Women in Syria

Women in Syria

A female university student in Damascus, Syria in 2010
Gender Inequality Index[1]
Value 0.556 (2013)
Rank 125th out of 152
Maternal mortality (per 100,000) 70 (2010)
Women in parliament 12.0% (2013)
Females over 25 with secondary education 29.0% (2012)
Women in labour force 13.4% (2012)
Global Gender Gap Index[2]
Value 0.5661 (2013)
Rank 133rd out of 144

Women in Syria are women who live in Syria. Women constitute 49.4% of Syria's population.[3]

Syria ranks 125th out of 152 in the Gender Inequality Index[1] and 133rd out of 144 in the Global Gender Gap Index.[2]


In the 20th century a movement for women's rights developed in Syria, made up largely of upper-class, educated women.[4] In 1919, Naziq al-Abid founded Noor al-Fayha (Light of Damascus), the city's first women's organization, alongside an affiliated publication of the same name.She was made an honorary general of the Syrian Army after fighting in the Battle of Maysaloun, and in 1922 she founded the Syrian Red Crescent.[5] In 1928 Lebanese-Syrian feminist Nazira Zain al-Din, one of the first people to critically reinterpret the Quran from a feminist perspective, published a book condemning the practice of veiling or hijab, arguing that Islam requires women to be treated equally with men.[6]

Peasant in 1961

In 1963 the Ba'th Party took power in Syria, and pledged full equality between women and men as well as full workforce participation for women.[7]

In 1967 Syrian women formed a quasi-governmental organization called the General Union of Syrian Women (GUSW), a coalition of women's welfare societies, educational associations, and voluntary councils intended to achieve equal opportunity for women in Syria.[7]

While Syria has developed some fairly secular features during independence in the second half of the 20th century, personal status law is still based on Sharia[8] and applied by Sharia Courts.[9]

Syria Comment described that Syrian women have been able to acquire several rights that have not been granted to their counterparts in other Arab nations. Such rights include the custody of children aged 15 years old or younger with a court order.

Syrian women are legally allowed to participate in everyday life, although they are not guaranteed a spot in being part of political, social, cultural and economic categories. The legal marriage for females in Syria is seventeen years old and eighteen for males. Early marriage is not out of the ordinary in their culture. Even though the legal age is seventeen, the courts can allow for girls as young as thirteen to be married. Women are technically allowed to have a say in what the agreements are between them and the groom. Although, since this contract has to be signed by the groom and the male guardian of the bride, her wishes are rarely met. On the other hand, of marriage, the divorce laws are unique in Syria. Women are in fact allowed to file for divorce except it is a long drawn out process and she must get consent from her husband. There are some circumstances in which the woman can apply for a divorce through the judicial system. In order to do this, she must prove that her husband has abused her or neglected his other duties as a husband. If a man wants to divorce a woman, all he has to do is go to court and orally demand a divorce three times, then the court will order him a divorce.[10]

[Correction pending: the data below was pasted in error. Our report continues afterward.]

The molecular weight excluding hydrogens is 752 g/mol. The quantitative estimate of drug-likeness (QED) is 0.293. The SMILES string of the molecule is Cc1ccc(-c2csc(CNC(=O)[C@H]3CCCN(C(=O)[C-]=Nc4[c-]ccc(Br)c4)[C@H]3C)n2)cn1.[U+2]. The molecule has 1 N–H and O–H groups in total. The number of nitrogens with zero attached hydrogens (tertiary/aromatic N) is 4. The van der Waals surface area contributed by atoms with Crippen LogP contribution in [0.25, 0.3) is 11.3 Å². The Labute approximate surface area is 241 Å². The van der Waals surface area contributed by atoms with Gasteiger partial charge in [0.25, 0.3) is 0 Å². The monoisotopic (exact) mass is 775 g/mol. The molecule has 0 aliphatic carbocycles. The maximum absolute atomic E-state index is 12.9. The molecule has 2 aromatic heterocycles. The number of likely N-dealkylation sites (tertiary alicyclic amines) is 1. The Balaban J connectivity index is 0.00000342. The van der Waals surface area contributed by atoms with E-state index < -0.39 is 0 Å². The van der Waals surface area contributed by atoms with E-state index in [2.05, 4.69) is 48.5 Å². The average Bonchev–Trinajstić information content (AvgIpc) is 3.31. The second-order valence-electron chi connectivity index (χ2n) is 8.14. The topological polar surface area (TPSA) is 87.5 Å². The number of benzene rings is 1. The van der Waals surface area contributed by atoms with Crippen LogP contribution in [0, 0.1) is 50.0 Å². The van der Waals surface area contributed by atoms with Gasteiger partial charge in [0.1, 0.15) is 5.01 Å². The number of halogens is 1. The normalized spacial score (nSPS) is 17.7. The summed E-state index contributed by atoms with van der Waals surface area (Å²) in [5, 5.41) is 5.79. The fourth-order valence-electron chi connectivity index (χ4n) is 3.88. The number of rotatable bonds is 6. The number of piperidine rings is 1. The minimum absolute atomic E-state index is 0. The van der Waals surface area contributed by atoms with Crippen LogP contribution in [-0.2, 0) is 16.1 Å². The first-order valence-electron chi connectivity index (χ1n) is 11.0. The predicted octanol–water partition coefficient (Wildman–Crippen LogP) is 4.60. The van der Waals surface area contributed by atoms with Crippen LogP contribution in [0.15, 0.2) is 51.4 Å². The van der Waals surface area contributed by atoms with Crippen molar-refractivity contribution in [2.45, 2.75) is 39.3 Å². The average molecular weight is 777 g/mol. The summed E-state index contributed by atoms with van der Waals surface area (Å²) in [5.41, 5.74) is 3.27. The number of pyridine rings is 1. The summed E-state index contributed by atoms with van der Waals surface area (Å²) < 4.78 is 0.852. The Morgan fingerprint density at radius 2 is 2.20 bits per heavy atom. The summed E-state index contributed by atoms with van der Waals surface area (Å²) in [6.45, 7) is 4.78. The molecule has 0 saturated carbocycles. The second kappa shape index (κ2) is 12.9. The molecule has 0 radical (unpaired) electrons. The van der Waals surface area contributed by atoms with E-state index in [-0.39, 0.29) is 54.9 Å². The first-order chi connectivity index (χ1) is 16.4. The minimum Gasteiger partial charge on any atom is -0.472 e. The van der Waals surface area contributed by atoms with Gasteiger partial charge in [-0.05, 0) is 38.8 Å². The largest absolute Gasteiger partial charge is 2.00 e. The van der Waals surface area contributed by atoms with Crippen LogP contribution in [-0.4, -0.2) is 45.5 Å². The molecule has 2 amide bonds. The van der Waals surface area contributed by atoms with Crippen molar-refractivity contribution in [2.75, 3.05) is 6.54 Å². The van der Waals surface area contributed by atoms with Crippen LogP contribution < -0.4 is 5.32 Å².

The early schooling in Syria starts at six years old and ends at the age of eighteen. In Syrian universities, women and men attend the same classes. Between 1970 and the late 1990s, the female population in schools dramatically increased. This increase included the early school years, along with the upper level schools such as universities. Although the amount of women has increased, there are still ninety five women to every one hundred men. Although many women start going to school, the dropout rate for women is much higher than for men.

The literacy rate for women is 74.2 percent and 91 percent for men.[11] The rate of females over 25 with secondary education is 29.0 percent.[1]


In 1949, women in Syria were first allowed to vote and received universal suffrage in 1953.[12] In the 1950s, Thuraya Al-Hafez ran for Parliament, but was not elected. By 1971, women held four out of the 173 seats.[13]

The nation of Syria considers itself a republic. Therefore, its government consists of an executive, legislative, and judicial branch of government. The current president of Syria is a male by the name of Bashar al-Assad. There are also two vice presidents (including female vice president Najah al-Attar since 2006), a prime minister and a cabinet. As of 2012, in the national parliament men held 88% of the seats while women held 12%.[14] Current Syrian Parliament is led by female Speaker Hadiya Khalaf Abbas.

Role in economy and in the military

In 1989 the Syrian government passed a law requiring factories and public institutions to provide on-site childcare.[7]

In 2011, still only 13.1% of Syrian women participated in the labour force, compared with 71.6% of Syrian men.[14]

Women are not conscripted in the military, but may serve voluntarily. The female militias of Syria are trained to fight for the Syrian president, Bashar al-Assad. A video was found dating back to the 1980s with female soldiers showing their pride and protectiveness toward Assad's father.[15] "Because women are rarely involved in the armed side of the revolution, they are much less likely to get stopped, searched, or hassled at government checkpoints. This has proved crucial in distributing humanitarian aid throughout Syria."[16]

Women's health

Between 2010 and 2015, the average life expectancy at birth for women in Syria is 77.7 years, compared with 74.5 years for men.[14]

Crime against women

In 2010 0.7% of female Syrians were intentionally murdered, compared with 4.5% of male Syrians. Syria is currently under a "rape crisis". Prior to the civil war in Syria, rape was relatively rare.[14][17]